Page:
In Patagonia, by Bruce Chatwin
1977, 204 pp.
To this day, the more remote and exotic parts of the world are crawling with unshaven backpackers clutching Moleskine notebooks, desperately trying to be Bruce Chatwin. This is understandable. After reading In Patagonia in about two sittings, I too wanted to be Bruce Chatwin. You should go read it right now, and then you can join me in wanting to be Bruce Chatwin. You won't regret it.
In 1974, Chatwin was the art and architecture writer for the Sunday Times. He flew to Buenos Aires, ostensibly to do research, and promptly quit his job with the following telegram: "Have gone to Patagonia." This book is the product of his months spent walking, riding, hitchhiking, and generally browsing around Patagonia, the vast and desolate southern triangle of Chile and Argentina. He claims to have been driven there by a childhood curiosity brought on by a small patch of skin ("brontosaurus skin," his mother tells him) sent home by his great-uncle, who was briefly consul in Punta Arenas. More broadly, he appears to have been fascinated his entire life by the most distant parts of the earth and by the nomadic lifestyles of the people who inhabit them. To this end, he wrote a couple of volumes of essays, a couple novels, and In Patagonia, which secured him immortality and which stands as the antithesis to Theroux's Great Railway Bazaar in the founding pantheon on modern travel writing.
Theroux's book was a linear, almost claustrophobic narrative of an endless, virtuoso train journey. Its skin and bones were details of cabin comforts, meals, stations, tickets, and the other banal details of travel. Theroux's account of the London to Paris stretch differed only slightly from the Madras to Sri Lanka passage, and his glacial indifference to local people, history, culture, and specific stories made any given piece of the book as closely centered on Paul Theroux's personal comfort as any other given piece. When In Patagonia came out two years later, Theroux gave it a bad review, complaining that Chatwin never explains how he gets from one place to another, what he eats there, or how he pays for it all. And quite rightly. Chatwin recognized that those things are only interesting to the people who actually experienced them. To everyone else, they just sound like monotonous whining. It may be that the central experience of your vacation was the bus breaking down and you getting ameobic dystentery, but nobody else wants to hear about that. It was probably subjectively important, but it is objectively tedious. Instead Chatwin alternates his short, punchy chapters between travelogue and encounters and full stories explaining the background of the subjects he's investigating. So (for example) there are a couple chapters about his progress finding one specific cabin high up in the mountains and trying to determine who built it and when. Eventually it becomes clear that it was built by none other than Butch Cassidy, so we get a chapter about the Cassidy gang staging heists and running from the law. Chatwin tells a hell of a good story, and treats us variously to rousing sea adventures, an anarchist uprising, the origins of the Welsh exile community, meditations on Darwin, a connection between a book about Magellan and the origin of Caliban in The Tempest, and a 19th century European lawyer who convinces the local Araucanian Indians to elect him King of Patagonia. It is true that Chatwin never dwells for very long on these things and presents travel as too neat, too comfortable, and too romantic an experience. He also never wastes your time, talks down to you, or tells you something boring or obvious. He works his way down the coast, cutting back and forth from the sea to the mountains, from Argentina to Chile, all the way down to Tierra del Fuego, to the most southern city in the world. Along the way he investigates every story and legend of interest, always on the trail of his great uncle, the sailor and diplomat, and the origin of that "brontosaurus skin."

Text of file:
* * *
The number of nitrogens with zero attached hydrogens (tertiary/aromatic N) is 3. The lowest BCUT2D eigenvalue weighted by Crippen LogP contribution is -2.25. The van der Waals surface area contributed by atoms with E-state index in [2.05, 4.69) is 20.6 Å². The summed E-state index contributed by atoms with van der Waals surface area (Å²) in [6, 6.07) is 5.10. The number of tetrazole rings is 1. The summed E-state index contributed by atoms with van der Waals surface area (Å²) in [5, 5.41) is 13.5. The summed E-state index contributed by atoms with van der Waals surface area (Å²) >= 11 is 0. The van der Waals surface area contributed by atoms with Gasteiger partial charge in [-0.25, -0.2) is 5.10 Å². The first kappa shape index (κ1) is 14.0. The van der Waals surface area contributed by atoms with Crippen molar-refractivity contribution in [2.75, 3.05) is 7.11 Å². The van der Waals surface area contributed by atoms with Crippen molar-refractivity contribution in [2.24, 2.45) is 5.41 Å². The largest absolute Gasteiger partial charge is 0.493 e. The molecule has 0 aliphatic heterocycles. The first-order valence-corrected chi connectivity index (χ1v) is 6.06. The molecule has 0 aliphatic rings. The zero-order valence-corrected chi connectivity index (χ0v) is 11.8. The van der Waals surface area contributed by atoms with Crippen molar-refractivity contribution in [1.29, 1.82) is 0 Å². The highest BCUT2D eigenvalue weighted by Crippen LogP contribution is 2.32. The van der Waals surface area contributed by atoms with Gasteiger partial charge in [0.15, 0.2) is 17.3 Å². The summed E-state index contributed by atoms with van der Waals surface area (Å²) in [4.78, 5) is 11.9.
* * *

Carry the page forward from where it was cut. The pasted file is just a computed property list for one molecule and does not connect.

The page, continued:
It helps that Chatwin is a splendid writer, with a confident, clipped, laconic voice and a keen eye not just for startling visual descriptions, but for emotions and relationships. Theroux is good at exotic absurdity; Chatwin is just as good, but recognizes pathos as well. Consider this description of a dying exiled poet in an empty, run-down cabin:
"She was waiting for me, a white face behind a dusty window. She smiled, her painted mouth unfurling as a red flag caught in a sudden breeze. Her hair was dyed dark-auburn. Her legs were a mesopotamia of varicose veins. She still had the tatters of an extraordinary beauty."
Or consider this description of a little crossroads town:
"The city kept reminding me of Russia--the cars of the secret police bristling with aerials; women with splayed haunches licking ice-cream in dusty parks; the same bullying statues, the pie-crust architecture, the same avenues that were not quite straight, giving the illusion of endless space and leading out into nowhere."
"The cliffs were a lighter grey than the grey of the sea and the sky. The beach was grey and littered with dead penguins."
I trust by now that I've made my point. I've never read a book quite like In Patagonia, despite being a great aficionado of travel writing. Chatwin comes across like the most grizzled, fascinating, taciturn fellow in a dark expat bar, and it is a pleasure to have spent 204 pages with him. That his life ended so prematurely is a tragedy, and I lament that he left us so few books. Had he written only In Patagonia, though, his immortality would probably still be assured. It really is a splendid read for anyone with an interest in anything: at once exotic, romantic, erudite, lapidary, fascinating, and totally unique, it cannot be too highly recommended.